Part of what we’re interested in is what is that immune response in that frog? We’ve got a captive husbandry facility for endangered frogs here at Southern Cross University. We have special tanks that are designed so that they’ve got a gravel stream flowing through them. They need a highly humid habitat, because they’re rainforest frogs. At the moment there are 50-odd adults in there, raised from eggs. We know that very few eggs actually survive through to adulthood in the wild, so we are not having a population-level impact by taking eggs from the wild. But we also know that if we collect eggs, that they are free of the disease, because they don’t have any keratin on them.
When I started doing frog research there seemed to be very few frog researchers. I started researching frogs that were just really difficult to find at the time, and it was because of the disease. I’ve been fortunate enough to monitor those populations through their recovery and now taking it to the next level. At Wollumbin, populations of Fleay’s barred frog completely disappeared. Part of the hope is that we can take animals from a nearby recovered population and reintroduce them to the mountain. We’re talking to elders at the moment and hoping to get their blessing for the project.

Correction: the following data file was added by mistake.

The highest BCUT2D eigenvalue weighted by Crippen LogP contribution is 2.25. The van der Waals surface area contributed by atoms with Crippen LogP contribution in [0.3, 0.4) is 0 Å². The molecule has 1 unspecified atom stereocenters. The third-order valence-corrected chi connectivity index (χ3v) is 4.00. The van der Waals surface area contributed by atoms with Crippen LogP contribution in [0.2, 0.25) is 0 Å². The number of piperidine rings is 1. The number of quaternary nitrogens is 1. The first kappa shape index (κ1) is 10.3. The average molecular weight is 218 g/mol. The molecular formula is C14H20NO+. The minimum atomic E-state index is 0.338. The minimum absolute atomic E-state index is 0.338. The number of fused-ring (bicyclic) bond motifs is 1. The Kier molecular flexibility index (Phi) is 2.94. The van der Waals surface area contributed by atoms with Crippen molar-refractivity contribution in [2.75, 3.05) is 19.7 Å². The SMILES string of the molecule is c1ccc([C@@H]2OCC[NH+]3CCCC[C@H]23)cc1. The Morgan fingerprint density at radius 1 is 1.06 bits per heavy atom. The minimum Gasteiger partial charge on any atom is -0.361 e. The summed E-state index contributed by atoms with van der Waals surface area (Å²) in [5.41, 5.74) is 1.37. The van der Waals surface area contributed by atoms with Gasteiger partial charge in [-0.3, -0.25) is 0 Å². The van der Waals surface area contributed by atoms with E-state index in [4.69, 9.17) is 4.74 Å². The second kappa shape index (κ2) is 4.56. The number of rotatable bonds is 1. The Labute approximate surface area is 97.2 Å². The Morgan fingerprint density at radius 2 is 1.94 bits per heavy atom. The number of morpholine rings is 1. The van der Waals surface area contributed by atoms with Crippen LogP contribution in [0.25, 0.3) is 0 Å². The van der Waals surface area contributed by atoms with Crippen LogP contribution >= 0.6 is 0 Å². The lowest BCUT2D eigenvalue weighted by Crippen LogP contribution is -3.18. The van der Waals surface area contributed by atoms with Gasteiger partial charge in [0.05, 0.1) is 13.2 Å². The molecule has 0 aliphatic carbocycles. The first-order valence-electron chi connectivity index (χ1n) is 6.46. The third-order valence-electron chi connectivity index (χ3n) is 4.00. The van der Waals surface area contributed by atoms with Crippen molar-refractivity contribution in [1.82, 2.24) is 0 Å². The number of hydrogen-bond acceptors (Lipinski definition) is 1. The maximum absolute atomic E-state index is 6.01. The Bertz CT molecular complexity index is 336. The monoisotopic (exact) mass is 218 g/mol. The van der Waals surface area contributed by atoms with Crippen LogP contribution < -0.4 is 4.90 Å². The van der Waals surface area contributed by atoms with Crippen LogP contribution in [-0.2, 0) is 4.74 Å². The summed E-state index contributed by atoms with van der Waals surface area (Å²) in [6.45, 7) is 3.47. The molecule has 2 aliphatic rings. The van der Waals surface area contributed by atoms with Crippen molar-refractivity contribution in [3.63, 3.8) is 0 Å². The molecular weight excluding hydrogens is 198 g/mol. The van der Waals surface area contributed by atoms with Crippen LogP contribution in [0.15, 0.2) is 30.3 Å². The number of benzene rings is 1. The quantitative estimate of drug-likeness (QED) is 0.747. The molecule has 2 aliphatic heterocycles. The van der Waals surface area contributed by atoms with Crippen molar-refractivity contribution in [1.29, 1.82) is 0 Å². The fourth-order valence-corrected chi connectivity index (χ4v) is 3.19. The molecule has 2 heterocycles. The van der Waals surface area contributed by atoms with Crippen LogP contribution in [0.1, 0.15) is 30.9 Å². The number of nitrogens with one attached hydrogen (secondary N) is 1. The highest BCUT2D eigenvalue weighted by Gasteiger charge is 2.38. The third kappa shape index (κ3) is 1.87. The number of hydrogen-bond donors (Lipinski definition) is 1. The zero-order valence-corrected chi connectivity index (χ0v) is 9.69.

There’s been very few successful translocations of frogs. We’re looking at the order of 40 individuals. And we want to be able to follow them through time, so we need to do radio-tracking studies when we reintroduce them. We use really small radio transmitters, about the size of a button, and we make a little waist-harness out of micropore tape. We fold up a little harness, and we put it around the waist of the frog. When it gets wet or after a couple of weeks, the material actually breaks down so the transmitter will just fall off.